Yeah, the one everyone writes about, the Grand Canyon. There are several view points, I think I’ve been to all of them now except the one I most want to visit. The one where you can stand on a glass overlook and look straight down into the canyon… someday. I’d seen pictures before I actually visited the Grand Canyon, I remember thinking, “Yeah, that’s big, looks amazing.” Well, no, it’s not big, its huge! It’s breathtakingly humongous. It’s much more than amazing, it’s awe inspiring. No picture could ever really give you the full giganticness and grandeur of it. You really do have to experience it for yourself…

Here’s an excerpt from my book as my characters experienced the Grand Canyon:

“A few minutes more and the plane was showing them the vastness of the Grand Canyon. They all oohed and ahead as the glorious scene entered their view. The vast canyon seemed to go on forever, it was as though there were a whole mountain range within the canyon with deep ravines, cliffs, and a river. The beauty of it had Sarah and her parents repeatedly saying “oh look at that,” for the duration of the time they were above the Grand Canyon.”

This is a review from a friend, (Socrates) who’s visited the place a lot:
“Beyond Awesome

Reviewed May 20, 2015

Once again we returned to our favorite vantage point of this unbelievable natural wonder, Point Sublime… and once again we were amazed at the overpowering scope of its thrilling beauty. Although it requires a high clearance four wheel drive vehicle and just under two hours of slow going to reach this, the best view of the canyon, the scenery of the forest and meadows is breathtaking, wild life abundant, and only a handful of visitors to share your view… a peaceful picnic on a finger jutting out into the this awesome chasm is truly life at its most generous moment…”

As I said before pictures can’t really show the full canyon effect, but I of course took some. So here’s my feeble attempt at capturing something beyond the camera’s capacity:

Kanab UT – The Cowboy Town

Kanab UT, ever since the first time I visited this awesome place I’ve called it The Cowboy Town. There have been some amazing real and fictional cowboys roaming the streets of Kanab and the surrounding areas throughout its history. They filmed loads of old western movies there, and around there, there’s even a museum with some of the old movie sets out back to show off the history of that era. The local restaurants have signed photos of the actors who frequented their establishments hanging on the walls, well, Nedra’s does anyways. If you go to Kanab you have to go to Nedra’s and the museum, they’ll both give you some necessary history and culture of the Cowboy Town.

Kanab is also another stop along the Honeymoon trail, which I’ve been writing about lately. The fella I mentioned in my last post, Jim Emett, (that was a guide to Zane Grey), was the marshal of Kanab for a while before he went to Lees Ferry to work there. I’m learning more and more about Jim Emett, he was quite an amazing person, the kind of person legends are made of.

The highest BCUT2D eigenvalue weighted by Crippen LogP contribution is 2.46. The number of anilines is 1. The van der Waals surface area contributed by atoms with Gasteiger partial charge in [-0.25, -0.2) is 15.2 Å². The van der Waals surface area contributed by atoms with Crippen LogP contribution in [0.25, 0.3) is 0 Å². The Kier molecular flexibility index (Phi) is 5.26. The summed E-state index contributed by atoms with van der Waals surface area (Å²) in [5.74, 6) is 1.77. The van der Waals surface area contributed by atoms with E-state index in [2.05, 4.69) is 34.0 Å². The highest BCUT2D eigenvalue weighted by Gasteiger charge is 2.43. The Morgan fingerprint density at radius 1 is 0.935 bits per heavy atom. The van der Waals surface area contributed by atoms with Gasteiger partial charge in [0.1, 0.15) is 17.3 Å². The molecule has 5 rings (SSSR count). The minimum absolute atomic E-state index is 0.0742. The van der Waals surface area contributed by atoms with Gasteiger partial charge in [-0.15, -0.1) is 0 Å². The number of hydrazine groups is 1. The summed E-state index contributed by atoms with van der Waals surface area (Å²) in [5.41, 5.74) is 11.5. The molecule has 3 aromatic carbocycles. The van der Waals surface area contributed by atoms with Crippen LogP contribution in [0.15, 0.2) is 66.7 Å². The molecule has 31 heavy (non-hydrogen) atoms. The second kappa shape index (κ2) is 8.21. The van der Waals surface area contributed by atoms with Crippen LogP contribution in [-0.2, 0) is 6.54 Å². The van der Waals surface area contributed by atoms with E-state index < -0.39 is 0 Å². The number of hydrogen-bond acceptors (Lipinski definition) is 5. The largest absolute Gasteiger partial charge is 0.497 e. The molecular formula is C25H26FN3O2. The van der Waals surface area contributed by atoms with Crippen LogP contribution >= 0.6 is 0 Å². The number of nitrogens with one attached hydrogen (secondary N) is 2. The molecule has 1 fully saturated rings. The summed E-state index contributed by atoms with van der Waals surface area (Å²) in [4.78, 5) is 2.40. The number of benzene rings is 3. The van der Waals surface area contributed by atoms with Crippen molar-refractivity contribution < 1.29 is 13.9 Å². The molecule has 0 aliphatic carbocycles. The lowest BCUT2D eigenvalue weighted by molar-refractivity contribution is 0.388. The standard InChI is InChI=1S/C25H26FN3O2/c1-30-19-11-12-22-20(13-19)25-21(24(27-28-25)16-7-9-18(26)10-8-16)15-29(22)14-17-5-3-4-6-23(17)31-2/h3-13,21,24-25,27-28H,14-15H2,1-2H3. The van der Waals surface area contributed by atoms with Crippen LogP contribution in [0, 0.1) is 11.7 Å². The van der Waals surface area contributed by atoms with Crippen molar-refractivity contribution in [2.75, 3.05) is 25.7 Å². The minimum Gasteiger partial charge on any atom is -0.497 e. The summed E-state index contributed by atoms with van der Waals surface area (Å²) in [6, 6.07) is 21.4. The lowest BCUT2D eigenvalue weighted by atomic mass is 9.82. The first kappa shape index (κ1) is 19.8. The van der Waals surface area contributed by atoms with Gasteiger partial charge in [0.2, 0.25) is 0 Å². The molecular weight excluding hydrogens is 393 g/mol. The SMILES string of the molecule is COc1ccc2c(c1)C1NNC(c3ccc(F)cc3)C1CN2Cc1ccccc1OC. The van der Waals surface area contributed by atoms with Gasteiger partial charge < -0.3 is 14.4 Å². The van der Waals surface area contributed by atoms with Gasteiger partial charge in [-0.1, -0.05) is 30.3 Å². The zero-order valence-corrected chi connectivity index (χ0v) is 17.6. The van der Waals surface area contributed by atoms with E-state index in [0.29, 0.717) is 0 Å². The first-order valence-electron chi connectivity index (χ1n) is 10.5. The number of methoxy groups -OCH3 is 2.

Because of my interest in the area, its history and Jim Emett, I’m reading Riders of the Purple Sage by Zane Grey, (I usually stick with Louis L’Amour) I found out that Zane Grey wrote about the areas I’ve been living in and visiting and described them in some detail in this book and a couple of other books. It’s been an interesting read so far, it’s fiction of course, and he doesn’t have too many good things to say about the Mormons and their system of plural marriage but the descriptions of the area are good. He did make at least two visits out to this area, but only met a few Mormons and never lived the religion, or as far as I know experienced it except from an outside looking in with a prejudice perspective, so his point of view on that is spurious. (I think the rest of the story needs to be told on the plural marriage issue, lots has been told on one side, it’s time for the other side to emerge.) I do love his descriptors of Pipe Springs, Lees Ferry, the Grand Canyon, and the surrounding areas, though. He used the experiences he had in this wondrous place to create an amazing setting for his book.

In my books I try to infuse my characters with the real life experiences that have been so inspiring to me, both out here and back home in Georgia and Tennessee. I think a writer should write about what they know or have experienced, it fills the story with life.  It also gives the writer some pretty great adventures…

Every year in Kanab they have what the locals call Cowboy Days. I’ve watched as the wagon train came in from the long ride. It was wonderful to watch and experience, actually going out on the trail and doing that must be so incredible, I can only imagine… The link below will show you what things are like during those Cowboy Days.

https://www.westernlegendsroundup.com/

The trail ride:

https://www.westernlegendsroundup.com/events/wagon-train-2017-4-day-3-night/

A few pictures from my adventures…